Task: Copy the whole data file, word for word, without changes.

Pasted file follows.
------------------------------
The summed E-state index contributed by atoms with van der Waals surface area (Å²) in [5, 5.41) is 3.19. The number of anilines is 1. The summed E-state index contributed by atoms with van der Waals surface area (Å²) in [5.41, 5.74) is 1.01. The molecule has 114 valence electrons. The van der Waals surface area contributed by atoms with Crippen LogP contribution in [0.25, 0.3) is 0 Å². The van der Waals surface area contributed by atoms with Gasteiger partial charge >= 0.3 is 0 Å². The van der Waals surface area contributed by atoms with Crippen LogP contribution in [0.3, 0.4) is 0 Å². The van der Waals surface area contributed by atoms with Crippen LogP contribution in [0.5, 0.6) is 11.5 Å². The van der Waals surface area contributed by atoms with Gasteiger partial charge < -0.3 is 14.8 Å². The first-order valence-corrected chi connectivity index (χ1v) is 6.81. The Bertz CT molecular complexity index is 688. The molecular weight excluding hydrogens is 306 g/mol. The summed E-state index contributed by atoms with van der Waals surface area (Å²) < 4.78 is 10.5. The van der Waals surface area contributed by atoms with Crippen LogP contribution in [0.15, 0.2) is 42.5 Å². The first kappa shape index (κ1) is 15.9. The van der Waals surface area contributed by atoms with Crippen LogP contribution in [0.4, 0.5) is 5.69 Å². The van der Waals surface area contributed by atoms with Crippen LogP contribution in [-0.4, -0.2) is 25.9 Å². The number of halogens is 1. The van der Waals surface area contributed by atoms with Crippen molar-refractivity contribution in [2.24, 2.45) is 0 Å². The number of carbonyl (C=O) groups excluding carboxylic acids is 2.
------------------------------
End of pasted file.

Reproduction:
The summed E-state index contributed by atoms with van der Waals surface area (Å²) in [5, 5.41) is 3.19. The number of anilines is 1. The summed E-state index contributed by atoms with van der Waals surface area (Å²) in [5.41, 5.74) is 1.01. The molecule has 114 valence electrons. The van der Waals surface area contributed by atoms with Crippen LogP contribution in [0.25, 0.3) is 0 Å². The van der Waals surface area contributed by atoms with Gasteiger partial charge >= 0.3 is 0 Å². The van der Waals surface area contributed by atoms with Crippen LogP contribution in [0.3, 0.4) is 0 Å². The van der Waals surface area contributed by atoms with Crippen LogP contribution in [0.5, 0.6) is 11.5 Å². The van der Waals surface area contributed by atoms with Gasteiger partial charge < -0.3 is 14.8 Å². The first-order valence-corrected chi connectivity index (χ1v) is 6.81. The Bertz CT molecular complexity index is 688. The molecular weight excluding hydrogens is 306 g/mol. The summed E-state index contributed by atoms with van der Waals surface area (Å²) < 4.78 is 10.5. The van der Waals surface area contributed by atoms with Crippen LogP contribution in [0.15, 0.2) is 42.5 Å². The first kappa shape index (κ1) is 15.9. The van der Waals surface area contributed by atoms with Crippen LogP contribution in [0.4, 0.5) is 5.69 Å². The van der Waals surface area contributed by atoms with Crippen LogP contribution in [-0.4, -0.2) is 25.9 Å². The number of halogens is 1. The van der Waals surface area contributed by atoms with Crippen molar-refractivity contribution in [2.24, 2.45) is 0 Å². The number of carbonyl (C=O) groups excluding carboxylic acids is 2.